To view these videos, visit the NADA-TV channel on by clicking on the link in the upper right corner of the home page.
In other NADA news . . .
• The U.S. Chamber of Commerce is seeking nominations for its first “Hiring Our Heroes” award from businesses across the country—including new-car dealerships—that are taking active leadership roles in employing U.S. military veterans and their spouses.
To apply for the award a dealership must currently employ at least one person who is a veteran. There are five award categories: 1) Veteran and Military Spouse Employment (General Award); 2) Veteran and Military Spouse Employment (Small Business Award); 3) Wounded Warrior Transition Assistance; 4) Providing Employment or Internships for Post 9-11 Veterans; and 5) Women Veteran Employment. Award finalists and winners will be recognized at the Chamber’s fourth annual “Hiring our Heroes” event and awards dinner in Washington on Nov. 10. Nominations are due Sept. 23 by 11 a.m. CDT. For more information, visit or email  
• There now are more ways than ever to “connect” with the 2012 NADA/ATD Convention and Expo, Feb. 3-6 in Las Vegas. “Like” the convention’s Facebook page and follow us on Twitter to receive instant updates on speakers, registration, exhibitors, hotels and more. Plus, stay tuned for the NADA’s new smart phone app, coming this fall, which will put the entire convention at your fingertips. And MyNADAPlannercan help you to select workshops, note times of franchise meetings, and more. Convention registration is underway at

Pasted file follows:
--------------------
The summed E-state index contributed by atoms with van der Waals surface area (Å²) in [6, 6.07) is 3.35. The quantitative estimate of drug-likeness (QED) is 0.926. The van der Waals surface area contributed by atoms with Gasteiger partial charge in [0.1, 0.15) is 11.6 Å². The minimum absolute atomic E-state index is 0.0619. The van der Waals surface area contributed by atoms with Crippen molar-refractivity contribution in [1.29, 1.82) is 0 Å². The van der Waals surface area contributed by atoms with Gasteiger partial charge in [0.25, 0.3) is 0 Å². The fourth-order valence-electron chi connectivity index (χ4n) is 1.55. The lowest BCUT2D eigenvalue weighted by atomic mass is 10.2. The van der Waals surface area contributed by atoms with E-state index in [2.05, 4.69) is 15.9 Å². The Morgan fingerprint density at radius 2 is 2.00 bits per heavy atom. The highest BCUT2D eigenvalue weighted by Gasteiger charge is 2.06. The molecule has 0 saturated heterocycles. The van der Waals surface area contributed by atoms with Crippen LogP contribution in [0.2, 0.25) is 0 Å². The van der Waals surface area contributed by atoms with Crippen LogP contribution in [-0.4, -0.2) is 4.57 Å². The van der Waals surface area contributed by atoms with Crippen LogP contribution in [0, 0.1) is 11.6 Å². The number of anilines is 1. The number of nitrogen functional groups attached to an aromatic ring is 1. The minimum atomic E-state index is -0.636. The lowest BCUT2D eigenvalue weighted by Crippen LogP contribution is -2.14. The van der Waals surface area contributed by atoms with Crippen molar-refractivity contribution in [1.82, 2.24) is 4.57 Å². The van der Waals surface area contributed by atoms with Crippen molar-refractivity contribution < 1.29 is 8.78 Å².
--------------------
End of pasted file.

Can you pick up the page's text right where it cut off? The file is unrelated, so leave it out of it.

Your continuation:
New-car dealerships increase in U.S.

September 2, 2011

The national head count of new-vehicle dealers registered its first uptick in a decade in the first half of 2011, with 66 more joining the race.
The increase—to 17,725, or 0.4 percent more—represents the end of a series of precipitous declines in dealers in recent years after the bankruptcies of two U.S. automakers and the shedding of numerous brands. The United States had 20,000 new-vehicle dealers in 2008.
Metropolitan-area dealers increased their number by 0.7 percent, while dealerships in rural areas fell by 0.5 percent. About 13,500 of the dealers are in metropolitan or urban areas, with 4,200 in rural areas, according to a report by Detroit-based Urban Science.
“The small but unusual bump in the number of dealerships can be attributed to market corrections as the automakers rearrange stores following a couple tumultuous years of network consolidation and dealership bankruptcies,” said Urban Science’s John Frith.